I've been selling and buying on Armslist from nearly the beginning of the site and really have run into very few problems but some fantastic deals. Never a safety concern but some odd requests. Just the other day a guy wanted a $10 item held for three weeks and one guy that bought a glock from my son expected the "warranty" to exceed the new factory warranty and was relentless in his partial refund requests. Just know that you are not dealing with knowledgeable people like you have here, many Armslisters have limited knowledge, limited funds and what I would call limited attention spans. If someone says they want something don't delay, meet as soon as you can as the longer you wait the more likely the deal goes away.
Don't give them your main email address or phone number and they can't harass you. I hate the current generation's buyer mentality. Try before you buy, try after you buy, try to get price refunds after you reconsider your buy....on and on. With private sales none of this should be happening. But they look at any seller as a "business", and therefore, they should enjoy all the benefits of retail: warranty, 30 day full refund, layaway plan. It's insane.
I consider private sales the same as old flea markets and gun shows were handled. The way humans have traded for thousands of years. You make your value assessment then and there. The price is cheaper than in a retail store, so there are risks. You better know what you are looking at and possible issues those types may have (missing parts, refinished, etc). You are an expert and buy what you know is good, and accept the risk of if it has problems you discover when you get home. In 45 years of going to gun shows and flea markets I never heard of our saw any buyer come back hours later demanding a partial refund. Online - happens almost every time.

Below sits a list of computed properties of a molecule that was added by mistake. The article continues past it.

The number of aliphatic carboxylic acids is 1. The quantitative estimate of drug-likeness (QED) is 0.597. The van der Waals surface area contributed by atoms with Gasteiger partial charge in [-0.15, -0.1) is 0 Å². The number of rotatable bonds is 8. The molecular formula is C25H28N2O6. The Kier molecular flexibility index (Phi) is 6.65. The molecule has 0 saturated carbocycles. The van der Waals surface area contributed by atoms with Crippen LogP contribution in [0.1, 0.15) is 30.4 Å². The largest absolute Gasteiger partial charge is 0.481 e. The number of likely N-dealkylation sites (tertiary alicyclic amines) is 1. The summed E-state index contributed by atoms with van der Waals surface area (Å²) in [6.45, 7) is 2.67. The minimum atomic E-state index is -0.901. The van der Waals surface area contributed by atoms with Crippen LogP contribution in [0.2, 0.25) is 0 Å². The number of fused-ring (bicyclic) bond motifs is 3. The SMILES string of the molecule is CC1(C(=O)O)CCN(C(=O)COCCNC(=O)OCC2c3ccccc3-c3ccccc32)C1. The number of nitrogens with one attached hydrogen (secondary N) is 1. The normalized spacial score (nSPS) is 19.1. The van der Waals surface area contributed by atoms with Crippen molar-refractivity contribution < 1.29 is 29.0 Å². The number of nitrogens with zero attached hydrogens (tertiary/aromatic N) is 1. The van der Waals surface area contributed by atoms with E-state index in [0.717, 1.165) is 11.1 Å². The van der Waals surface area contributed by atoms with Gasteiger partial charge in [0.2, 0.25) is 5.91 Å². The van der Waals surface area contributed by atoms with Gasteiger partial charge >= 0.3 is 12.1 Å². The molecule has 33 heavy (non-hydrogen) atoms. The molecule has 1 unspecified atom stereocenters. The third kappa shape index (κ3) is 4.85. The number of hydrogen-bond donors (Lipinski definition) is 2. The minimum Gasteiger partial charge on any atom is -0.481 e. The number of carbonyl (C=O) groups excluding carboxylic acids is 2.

If you are a rube, and trade your cow for some magic beans, you lose.
Dealt with Armslist twice, both times as a buyer. The first time went fine. The second time, I asked a seller if he still had the gun in question, he said he did and that was the last I heard from him. I finally sent an email asking if he had sold the gun and he didn't even have the courtesy to reply to that. Probably just as well. I think I would have paid too much for the gun anyway.
At 76, I've decided to be a cowboy when I grow up, leaning toward lever, single actions & some single shots, coach guns, etc. Thus, I've decided to slowly separate myself from some double actions & semi-autos. Enter Armslist & Fl. Gun Trader. These sites should be a brotherhood of like-minded people, living by "do unto others as...." You get the idea. NOT SO! You can be a registered user on Armslist for over 7 years, offering "face to face" transactions (I require a Fl. CWP) & still receive a "scam" flag because you turned down some social mis-fit's low-ball offer. He gets on a vendetta to flag you. You complain to site admin who re-instate your listing only to be flagged again & again. Site admin says they can't do anything about it. I suspect they don't want to. This does not happen on Florida Gun Trader as they actually ban the IP address of bad actors. Sometimes they re-surface with a new user ID but your listing stays up. With Armslist, it appears that you are on your own at the mercy of malcontents. Gun shows are more fun anyhow. I see & visit with guys I've known for 50 years.